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Jane Gillis's picture

Regional Workshops Committee

The Regional Workshops Committee was formed just over two years ago to take successful workshops presented at preconferences out to a wider audience throughout the country.  ACRL agreed to take on the responsibilities of registration, contracts, etc--what they do for RBMS preconferences.  They built into the budget the same percentage that they charge RBMS for preconferences.  In reality they spent much more time (i.e. money) than was budgeted.  With the new budget reflecting actual SCRL time spent on regional workshops, the registration fee would have to abe raised to $219 with almost 70% going for overhead.  This is not feasible.

The committee discussed possible alternatives and there was consensus around tweaking the charge of the committee to focus on the identification, organization and presentation of preconference workshops.  Since the 2011 annual meeting the chair of the committee has been working with the 2012 Preconference Program Committee to procure workshops and to create a database of possible workshops and presenters.  The committee  could still have an advisory role to institutions wishing to host a workshop previously held at an RBMS preconference. 

 

At the Executive Committee meeting, I said I would start a discussion on ALA Connect, which, hopefully, this does.

James Ascher's picture

So, I'm really happy this discussion is happening. I think we dearly need to explore how we can better serve our librarian colleagues, particularly those who are geographically separated from the traditional centers of our profession. It seems to me that when we speak about workshops, we are really talking about three distinct functions:

identification

organization

endorsement

Historically, the Preconference has done all three. The group identifies potential workshop leaders, organizes a big event and advertisement, and by placing the event at the Preconference provides it with the RBMS imprimatur. The Workshops Committee has nobly tried to copy this model to regional workshops and has discovered that the issue of organization is difficult and expensive from the ACRL side. This shouldn't surprise anyone. Organization is hard and time consuming.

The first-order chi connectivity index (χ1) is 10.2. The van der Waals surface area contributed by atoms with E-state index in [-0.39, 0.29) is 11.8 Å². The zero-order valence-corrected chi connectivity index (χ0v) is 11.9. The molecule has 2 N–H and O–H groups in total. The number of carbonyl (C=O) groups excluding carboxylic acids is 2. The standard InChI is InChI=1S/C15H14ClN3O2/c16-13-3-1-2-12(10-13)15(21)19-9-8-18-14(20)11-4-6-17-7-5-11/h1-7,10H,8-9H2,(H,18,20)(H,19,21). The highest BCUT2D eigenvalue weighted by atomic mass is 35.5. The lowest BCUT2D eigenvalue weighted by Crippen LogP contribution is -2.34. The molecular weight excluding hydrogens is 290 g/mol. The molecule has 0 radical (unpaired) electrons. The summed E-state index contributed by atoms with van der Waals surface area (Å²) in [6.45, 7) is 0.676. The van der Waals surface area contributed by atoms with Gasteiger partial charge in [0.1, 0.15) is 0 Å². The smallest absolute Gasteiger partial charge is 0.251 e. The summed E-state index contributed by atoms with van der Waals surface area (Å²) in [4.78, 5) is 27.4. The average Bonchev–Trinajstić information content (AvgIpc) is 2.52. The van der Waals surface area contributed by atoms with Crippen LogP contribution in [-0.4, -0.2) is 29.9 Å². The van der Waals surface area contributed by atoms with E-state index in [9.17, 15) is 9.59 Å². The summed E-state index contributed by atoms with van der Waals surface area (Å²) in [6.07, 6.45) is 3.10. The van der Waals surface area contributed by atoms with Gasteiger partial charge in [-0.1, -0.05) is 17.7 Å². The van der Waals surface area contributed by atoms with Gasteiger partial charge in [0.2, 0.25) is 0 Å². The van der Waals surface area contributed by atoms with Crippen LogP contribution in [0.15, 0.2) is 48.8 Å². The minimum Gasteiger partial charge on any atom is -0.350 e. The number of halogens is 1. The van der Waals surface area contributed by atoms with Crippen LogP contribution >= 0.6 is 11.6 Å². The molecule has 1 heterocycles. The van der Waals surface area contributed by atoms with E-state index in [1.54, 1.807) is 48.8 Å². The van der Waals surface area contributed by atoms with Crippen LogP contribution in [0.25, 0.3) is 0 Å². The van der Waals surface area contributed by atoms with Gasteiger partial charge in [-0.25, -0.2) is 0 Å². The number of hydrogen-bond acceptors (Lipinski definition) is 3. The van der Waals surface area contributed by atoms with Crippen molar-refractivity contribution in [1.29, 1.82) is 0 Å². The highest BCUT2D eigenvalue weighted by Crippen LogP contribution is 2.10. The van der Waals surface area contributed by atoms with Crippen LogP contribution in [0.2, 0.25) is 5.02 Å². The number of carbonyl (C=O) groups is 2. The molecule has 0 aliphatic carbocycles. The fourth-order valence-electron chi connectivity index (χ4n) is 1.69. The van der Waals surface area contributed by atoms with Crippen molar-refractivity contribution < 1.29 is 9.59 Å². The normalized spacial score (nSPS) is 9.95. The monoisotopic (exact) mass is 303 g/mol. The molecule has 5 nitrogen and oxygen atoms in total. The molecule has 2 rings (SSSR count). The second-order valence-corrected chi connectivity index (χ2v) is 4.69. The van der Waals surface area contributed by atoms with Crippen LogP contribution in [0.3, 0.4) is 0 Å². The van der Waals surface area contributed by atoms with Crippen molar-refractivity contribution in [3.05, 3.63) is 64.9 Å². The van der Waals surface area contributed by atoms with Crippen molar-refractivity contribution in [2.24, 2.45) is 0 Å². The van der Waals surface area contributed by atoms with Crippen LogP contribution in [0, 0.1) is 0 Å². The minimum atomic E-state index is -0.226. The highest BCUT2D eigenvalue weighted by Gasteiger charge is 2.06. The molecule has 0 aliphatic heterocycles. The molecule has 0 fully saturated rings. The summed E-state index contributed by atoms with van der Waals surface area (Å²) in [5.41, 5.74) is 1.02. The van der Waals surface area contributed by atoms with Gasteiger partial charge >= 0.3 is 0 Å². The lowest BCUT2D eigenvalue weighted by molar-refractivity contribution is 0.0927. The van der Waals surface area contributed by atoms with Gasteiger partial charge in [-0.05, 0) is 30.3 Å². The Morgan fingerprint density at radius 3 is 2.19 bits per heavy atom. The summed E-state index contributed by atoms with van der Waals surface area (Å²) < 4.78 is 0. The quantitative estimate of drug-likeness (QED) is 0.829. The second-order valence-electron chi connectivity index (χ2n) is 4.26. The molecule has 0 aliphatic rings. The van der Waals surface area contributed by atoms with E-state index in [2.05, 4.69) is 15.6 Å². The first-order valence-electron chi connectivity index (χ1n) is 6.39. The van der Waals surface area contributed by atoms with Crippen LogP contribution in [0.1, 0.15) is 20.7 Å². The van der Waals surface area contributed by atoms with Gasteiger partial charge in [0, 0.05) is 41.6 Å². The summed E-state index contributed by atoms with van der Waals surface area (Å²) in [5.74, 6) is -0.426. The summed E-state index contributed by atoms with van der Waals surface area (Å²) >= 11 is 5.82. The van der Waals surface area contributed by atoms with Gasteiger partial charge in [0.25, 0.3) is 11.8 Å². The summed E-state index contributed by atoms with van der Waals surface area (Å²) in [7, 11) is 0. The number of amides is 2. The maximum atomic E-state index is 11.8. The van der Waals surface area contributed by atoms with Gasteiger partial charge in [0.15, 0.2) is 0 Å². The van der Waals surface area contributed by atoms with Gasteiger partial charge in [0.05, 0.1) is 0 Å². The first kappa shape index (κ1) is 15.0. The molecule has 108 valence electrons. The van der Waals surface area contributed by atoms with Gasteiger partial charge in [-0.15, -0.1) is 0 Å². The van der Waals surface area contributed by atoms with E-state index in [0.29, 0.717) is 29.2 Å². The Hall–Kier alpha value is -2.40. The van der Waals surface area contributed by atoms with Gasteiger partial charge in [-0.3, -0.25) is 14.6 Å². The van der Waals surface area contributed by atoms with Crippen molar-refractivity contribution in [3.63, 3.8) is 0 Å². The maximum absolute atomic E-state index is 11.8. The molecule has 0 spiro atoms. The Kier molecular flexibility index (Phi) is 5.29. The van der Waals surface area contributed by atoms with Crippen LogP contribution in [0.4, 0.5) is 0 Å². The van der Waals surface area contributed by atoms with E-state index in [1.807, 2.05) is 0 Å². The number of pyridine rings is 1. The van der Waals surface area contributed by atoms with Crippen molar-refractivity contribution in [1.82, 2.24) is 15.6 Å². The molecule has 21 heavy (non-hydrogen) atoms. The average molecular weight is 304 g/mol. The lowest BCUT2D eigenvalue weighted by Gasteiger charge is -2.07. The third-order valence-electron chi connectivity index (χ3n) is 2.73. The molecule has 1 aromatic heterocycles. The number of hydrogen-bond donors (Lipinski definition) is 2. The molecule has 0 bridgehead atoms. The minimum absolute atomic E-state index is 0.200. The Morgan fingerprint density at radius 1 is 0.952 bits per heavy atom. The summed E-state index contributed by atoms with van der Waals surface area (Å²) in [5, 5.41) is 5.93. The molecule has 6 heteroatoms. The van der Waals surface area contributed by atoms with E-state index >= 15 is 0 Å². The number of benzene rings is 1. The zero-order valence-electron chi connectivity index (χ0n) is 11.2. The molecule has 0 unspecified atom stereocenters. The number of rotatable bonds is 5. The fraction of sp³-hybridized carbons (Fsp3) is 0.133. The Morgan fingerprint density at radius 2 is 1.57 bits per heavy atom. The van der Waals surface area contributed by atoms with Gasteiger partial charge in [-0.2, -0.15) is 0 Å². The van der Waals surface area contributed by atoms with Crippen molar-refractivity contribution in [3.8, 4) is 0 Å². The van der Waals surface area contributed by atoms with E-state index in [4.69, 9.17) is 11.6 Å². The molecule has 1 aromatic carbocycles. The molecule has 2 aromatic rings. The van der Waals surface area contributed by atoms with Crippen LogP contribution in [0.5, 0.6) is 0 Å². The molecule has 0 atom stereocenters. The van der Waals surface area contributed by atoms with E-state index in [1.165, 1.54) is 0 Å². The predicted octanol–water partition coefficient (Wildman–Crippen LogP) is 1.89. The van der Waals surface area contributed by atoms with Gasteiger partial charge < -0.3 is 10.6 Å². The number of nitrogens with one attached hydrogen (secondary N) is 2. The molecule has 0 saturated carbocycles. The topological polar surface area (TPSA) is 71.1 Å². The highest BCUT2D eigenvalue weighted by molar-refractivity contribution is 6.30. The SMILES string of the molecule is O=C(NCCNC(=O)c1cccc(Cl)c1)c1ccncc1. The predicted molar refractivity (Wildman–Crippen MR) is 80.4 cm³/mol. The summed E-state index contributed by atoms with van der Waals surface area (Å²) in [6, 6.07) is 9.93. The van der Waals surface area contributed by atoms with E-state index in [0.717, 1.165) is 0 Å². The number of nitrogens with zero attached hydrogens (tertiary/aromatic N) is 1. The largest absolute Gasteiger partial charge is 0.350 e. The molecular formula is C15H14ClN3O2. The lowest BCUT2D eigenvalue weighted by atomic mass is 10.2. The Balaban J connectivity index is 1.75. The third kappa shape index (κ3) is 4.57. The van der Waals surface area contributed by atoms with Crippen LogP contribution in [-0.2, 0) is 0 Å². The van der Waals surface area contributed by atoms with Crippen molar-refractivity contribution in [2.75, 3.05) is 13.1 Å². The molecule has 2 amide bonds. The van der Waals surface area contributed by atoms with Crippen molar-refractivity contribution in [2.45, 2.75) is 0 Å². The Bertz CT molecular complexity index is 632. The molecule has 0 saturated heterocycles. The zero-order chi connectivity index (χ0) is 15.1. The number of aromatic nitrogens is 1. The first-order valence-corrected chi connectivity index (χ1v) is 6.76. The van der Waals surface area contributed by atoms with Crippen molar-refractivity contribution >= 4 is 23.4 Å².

I like Jane's suggestion of considering this Committee's role to just be identification; that would be very useful, but I'd like to also include endorsement. What if there were a process by which an SAA, or independent, workshop could receive RBMS endorsement? We could use our promotion and organizational skills to help a distributed network of teachers and learners, rather than trying to duplicate our structures elsewhere. The role of the Committee might be to maintain a bulletin board (clearing house?) of teachers, workshops, places, events, etc. and provide some indication of the quality or simply indicate that the workshop (or teacher) is what it appears to be.

Jane Gillis's picture

From a suggestion from James Ascher, I am making this a public discussion.  Also, I am posting comments/ideas from Margot and Tory.  Something to think about.

Jane

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Hi Jane,

 I saw the discussion but can’t comment as not being a member of the group.